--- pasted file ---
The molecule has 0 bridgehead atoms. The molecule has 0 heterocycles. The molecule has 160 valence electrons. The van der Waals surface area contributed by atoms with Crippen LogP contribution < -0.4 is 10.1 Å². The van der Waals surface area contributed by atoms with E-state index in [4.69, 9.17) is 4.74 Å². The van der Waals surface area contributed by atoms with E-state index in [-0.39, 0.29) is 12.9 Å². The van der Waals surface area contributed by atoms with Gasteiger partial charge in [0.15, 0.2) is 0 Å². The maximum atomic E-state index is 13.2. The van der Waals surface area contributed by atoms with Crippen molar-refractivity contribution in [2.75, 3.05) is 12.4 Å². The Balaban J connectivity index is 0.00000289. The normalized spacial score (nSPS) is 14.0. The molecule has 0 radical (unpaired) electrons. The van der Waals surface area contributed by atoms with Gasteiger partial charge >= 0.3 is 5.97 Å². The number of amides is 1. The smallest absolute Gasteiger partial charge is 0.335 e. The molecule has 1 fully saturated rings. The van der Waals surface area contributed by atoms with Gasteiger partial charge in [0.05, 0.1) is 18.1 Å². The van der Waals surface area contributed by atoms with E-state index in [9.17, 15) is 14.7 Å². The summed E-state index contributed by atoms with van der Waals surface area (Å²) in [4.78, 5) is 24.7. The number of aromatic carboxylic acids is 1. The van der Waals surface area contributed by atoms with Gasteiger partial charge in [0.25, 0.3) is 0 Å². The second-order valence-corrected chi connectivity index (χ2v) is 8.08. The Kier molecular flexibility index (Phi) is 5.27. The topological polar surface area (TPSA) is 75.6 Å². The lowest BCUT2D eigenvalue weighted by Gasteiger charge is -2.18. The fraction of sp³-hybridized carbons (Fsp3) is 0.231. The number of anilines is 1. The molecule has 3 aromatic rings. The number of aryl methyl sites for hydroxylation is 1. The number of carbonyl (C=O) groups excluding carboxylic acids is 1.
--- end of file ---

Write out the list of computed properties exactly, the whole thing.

The molecule has 0 bridgehead atoms. The molecule has 0 heterocycles. The molecule has 160 valence electrons. The van der Waals surface area contributed by atoms with Crippen LogP contribution < -0.4 is 10.1 Å². The van der Waals surface area contributed by atoms with E-state index in [4.69, 9.17) is 4.74 Å². The van der Waals surface area contributed by atoms with E-state index in [-0.39, 0.29) is 12.9 Å². The van der Waals surface area contributed by atoms with Gasteiger partial charge in [0.15, 0.2) is 0 Å². The maximum atomic E-state index is 13.2. The van der Waals surface area contributed by atoms with Crippen molar-refractivity contribution in [2.75, 3.05) is 12.4 Å². The Balaban J connectivity index is 0.00000289. The normalized spacial score (nSPS) is 14.0. The molecule has 0 radical (unpaired) electrons. The van der Waals surface area contributed by atoms with Gasteiger partial charge >= 0.3 is 5.97 Å². The number of amides is 1. The smallest absolute Gasteiger partial charge is 0.335 e. The molecule has 1 fully saturated rings. The van der Waals surface area contributed by atoms with Gasteiger partial charge in [0.05, 0.1) is 18.1 Å². The van der Waals surface area contributed by atoms with E-state index in [9.17, 15) is 14.7 Å². The summed E-state index contributed by atoms with van der Waals surface area (Å²) in [4.78, 5) is 24.7. The number of aromatic carboxylic acids is 1. The van der Waals surface area contributed by atoms with Gasteiger partial charge in [0.25, 0.3) is 0 Å². The second-order valence-corrected chi connectivity index (χ2v) is 8.08. The Kier molecular flexibility index (Phi) is 5.27. The topological polar surface area (TPSA) is 75.6 Å². The lowest BCUT2D eigenvalue weighted by Gasteiger charge is -2.18. The fraction of sp³-hybridized carbons (Fsp3) is 0.231. The number of anilines is 1. The molecule has 3 aromatic rings. The number of aryl methyl sites for hydroxylation is 1. The number of carbonyl (C=O) groups excluding carboxylic acids is 1.